Tissue sensitivity to insulin was studied using the euglycemic insulin clamp technique (delta plasma insulin above basal 90 microU/ml) in eight patients with type I diabetes mellitus (IDDM) before and after 4-8 mo of continuous subcutaneous insulin infusion (CSII) and in 36 age-matched control subjects. Institution of CSII was associated with significant improvements in glycosylated hemoglobin (HbA1) (11.2 +/- 0.6% versus 8.1 +/- 0.4%; P less than 0.001) and mean 24-h plasma glucose concentrations (239 +/- 23 mg/dl versus 106 +/- 18 mg/dl; P less than 0.001). Insulin-mediated glucose metabolism in the diabetic patients pre-CSII (3.92 +/- 0.36 mg/kg X min) was reduced by 44% compared with controls (7.03 +/- 0.22 mg/kg X min; P less than 0.001). After 4-8 mo of improved glycemic control, improved tissue sensitivity to insulin was observed (5.33 +/- 0.75 mg/kg X min; P less than 0.05 versus pre-CSII). However, insulin-mediated glucose utilization still remained significantly below control values (P less than 0.01). During hyperinsulinemia, hepatic glucose production (3-3H-glucose) was suppressed by over 90% in diabetic patients (pre- and post-CSII) and in control subjects. We conclude that near-normalization of glucose metabolism with CSII partially corrects, but does not restore to normal, insulin-stimulated glucose uptake in IDDM. Our failure to totally reverse the impaired response of peripheral tissues to insulin in IDDM patients may be attributed to inadequate metabolic correction, the peripheral route of insulin administration, or a primary defect in glucose metabolism.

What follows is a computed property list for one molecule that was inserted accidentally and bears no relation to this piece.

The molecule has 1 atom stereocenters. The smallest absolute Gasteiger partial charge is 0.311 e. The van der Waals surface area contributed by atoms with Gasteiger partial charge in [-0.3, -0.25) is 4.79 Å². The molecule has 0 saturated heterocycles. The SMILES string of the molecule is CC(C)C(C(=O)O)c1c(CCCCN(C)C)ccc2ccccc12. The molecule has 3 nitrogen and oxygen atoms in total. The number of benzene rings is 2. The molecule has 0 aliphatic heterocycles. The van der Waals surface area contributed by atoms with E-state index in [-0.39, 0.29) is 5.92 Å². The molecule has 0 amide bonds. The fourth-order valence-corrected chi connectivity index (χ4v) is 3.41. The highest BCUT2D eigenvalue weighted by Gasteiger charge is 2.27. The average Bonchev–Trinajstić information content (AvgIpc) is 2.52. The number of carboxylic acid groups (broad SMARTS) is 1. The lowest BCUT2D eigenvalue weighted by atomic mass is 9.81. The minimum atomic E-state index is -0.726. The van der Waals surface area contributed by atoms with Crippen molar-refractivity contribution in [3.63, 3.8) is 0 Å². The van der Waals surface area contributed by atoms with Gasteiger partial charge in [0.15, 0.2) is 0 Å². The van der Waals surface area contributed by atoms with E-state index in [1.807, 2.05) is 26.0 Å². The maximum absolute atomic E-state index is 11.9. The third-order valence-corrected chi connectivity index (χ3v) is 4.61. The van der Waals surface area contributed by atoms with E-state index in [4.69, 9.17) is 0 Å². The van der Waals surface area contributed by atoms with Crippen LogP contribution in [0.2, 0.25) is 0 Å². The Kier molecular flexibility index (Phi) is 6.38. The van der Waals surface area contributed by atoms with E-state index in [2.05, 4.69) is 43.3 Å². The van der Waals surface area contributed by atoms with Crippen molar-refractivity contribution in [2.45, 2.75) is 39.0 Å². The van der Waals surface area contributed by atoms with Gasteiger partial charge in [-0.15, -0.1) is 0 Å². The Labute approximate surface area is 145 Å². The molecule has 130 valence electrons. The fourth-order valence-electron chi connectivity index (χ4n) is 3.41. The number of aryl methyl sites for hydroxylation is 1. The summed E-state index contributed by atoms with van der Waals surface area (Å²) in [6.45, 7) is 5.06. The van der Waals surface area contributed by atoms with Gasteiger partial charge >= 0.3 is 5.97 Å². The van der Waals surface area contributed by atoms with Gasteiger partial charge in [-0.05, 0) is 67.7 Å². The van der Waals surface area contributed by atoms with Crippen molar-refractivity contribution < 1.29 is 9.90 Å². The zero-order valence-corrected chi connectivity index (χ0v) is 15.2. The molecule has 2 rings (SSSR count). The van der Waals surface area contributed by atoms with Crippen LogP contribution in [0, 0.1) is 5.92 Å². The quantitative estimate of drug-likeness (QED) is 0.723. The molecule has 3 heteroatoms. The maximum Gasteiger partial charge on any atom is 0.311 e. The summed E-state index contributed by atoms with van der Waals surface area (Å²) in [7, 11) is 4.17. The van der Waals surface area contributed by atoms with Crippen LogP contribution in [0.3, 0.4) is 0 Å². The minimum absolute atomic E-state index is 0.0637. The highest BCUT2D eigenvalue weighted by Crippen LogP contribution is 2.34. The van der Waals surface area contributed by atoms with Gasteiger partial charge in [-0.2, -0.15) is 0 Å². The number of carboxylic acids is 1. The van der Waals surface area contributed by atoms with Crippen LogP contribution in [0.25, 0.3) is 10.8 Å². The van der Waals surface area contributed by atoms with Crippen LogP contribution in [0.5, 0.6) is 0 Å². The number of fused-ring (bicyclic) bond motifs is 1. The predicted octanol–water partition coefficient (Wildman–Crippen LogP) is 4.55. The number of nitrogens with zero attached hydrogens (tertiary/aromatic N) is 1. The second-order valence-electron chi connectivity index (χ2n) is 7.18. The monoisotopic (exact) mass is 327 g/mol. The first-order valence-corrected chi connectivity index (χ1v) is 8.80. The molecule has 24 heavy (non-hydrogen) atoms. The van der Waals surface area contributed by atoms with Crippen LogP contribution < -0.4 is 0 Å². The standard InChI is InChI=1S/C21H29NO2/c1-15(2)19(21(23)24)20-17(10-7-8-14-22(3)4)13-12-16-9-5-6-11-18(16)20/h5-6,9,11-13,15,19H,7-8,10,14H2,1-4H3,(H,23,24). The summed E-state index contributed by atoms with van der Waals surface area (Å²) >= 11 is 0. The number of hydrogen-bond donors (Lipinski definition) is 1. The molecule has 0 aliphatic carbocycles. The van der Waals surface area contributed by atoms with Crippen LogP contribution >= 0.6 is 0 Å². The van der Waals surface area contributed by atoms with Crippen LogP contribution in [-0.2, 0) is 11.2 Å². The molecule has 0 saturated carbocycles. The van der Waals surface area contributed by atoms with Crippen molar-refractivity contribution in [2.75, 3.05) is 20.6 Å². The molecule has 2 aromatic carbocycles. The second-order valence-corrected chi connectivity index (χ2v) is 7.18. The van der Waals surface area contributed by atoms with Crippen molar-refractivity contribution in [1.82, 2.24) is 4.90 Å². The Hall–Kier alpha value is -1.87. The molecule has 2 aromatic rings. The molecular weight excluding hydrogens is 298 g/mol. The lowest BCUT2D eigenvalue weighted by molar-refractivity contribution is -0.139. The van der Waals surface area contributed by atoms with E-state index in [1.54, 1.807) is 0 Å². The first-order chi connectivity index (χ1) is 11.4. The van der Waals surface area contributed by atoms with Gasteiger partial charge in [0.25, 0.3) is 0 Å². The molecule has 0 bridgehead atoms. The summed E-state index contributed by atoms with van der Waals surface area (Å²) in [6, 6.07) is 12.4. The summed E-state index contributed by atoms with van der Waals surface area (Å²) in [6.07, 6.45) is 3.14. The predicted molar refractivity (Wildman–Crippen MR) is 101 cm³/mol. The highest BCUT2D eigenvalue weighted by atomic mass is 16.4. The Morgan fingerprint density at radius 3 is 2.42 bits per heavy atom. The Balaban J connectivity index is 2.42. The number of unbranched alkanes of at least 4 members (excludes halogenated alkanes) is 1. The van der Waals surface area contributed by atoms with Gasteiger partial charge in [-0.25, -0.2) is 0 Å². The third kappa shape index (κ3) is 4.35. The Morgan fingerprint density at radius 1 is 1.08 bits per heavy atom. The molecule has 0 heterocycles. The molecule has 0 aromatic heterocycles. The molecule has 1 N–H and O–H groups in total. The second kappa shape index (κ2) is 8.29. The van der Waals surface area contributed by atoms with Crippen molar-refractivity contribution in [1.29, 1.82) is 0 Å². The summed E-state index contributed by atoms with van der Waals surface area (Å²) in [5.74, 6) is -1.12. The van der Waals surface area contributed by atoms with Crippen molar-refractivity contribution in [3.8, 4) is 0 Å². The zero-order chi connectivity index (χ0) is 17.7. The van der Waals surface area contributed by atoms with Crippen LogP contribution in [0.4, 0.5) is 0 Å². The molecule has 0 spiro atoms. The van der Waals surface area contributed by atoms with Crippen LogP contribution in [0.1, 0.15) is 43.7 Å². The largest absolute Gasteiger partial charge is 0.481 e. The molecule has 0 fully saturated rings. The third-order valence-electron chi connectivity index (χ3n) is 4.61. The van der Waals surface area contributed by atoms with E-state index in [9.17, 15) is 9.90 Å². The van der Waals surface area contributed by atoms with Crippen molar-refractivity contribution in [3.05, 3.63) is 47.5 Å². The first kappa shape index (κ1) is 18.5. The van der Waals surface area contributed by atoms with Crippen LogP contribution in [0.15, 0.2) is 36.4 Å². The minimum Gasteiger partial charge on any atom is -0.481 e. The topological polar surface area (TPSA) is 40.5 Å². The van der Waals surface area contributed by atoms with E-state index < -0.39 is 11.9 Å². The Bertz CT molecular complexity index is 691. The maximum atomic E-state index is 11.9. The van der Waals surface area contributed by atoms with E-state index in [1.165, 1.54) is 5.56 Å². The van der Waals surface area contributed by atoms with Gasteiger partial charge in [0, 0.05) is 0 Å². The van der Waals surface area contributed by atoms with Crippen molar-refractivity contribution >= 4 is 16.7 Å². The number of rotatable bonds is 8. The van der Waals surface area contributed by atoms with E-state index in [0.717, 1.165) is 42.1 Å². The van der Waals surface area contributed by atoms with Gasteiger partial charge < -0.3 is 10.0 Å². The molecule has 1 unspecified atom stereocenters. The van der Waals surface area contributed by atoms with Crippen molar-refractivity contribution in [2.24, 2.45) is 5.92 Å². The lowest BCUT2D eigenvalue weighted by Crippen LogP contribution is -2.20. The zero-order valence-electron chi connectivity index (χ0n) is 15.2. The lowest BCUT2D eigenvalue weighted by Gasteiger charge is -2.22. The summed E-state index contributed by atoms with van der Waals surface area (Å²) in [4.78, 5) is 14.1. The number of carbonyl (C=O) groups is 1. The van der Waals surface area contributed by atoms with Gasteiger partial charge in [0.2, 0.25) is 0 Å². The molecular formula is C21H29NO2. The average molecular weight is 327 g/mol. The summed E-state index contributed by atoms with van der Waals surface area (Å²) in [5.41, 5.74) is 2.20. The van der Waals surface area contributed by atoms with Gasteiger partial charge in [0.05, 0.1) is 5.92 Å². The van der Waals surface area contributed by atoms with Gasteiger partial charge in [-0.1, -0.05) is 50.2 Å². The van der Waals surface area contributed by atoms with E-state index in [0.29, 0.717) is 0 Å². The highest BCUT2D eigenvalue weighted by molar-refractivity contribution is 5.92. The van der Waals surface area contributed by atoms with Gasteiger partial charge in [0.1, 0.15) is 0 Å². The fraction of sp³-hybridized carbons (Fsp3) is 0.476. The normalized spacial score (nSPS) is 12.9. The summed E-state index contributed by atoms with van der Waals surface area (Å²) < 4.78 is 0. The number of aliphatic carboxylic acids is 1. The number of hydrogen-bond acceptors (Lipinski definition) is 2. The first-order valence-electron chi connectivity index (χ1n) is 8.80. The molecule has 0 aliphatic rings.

|Original language||English (US)|
|Number of pages||7|
|Volume||34 Suppl 3|
|State||Published - Aug 1 1985|
ASJC Scopus subject areas
- Internal Medicine
- Endocrinology, Diabetes and Metabolism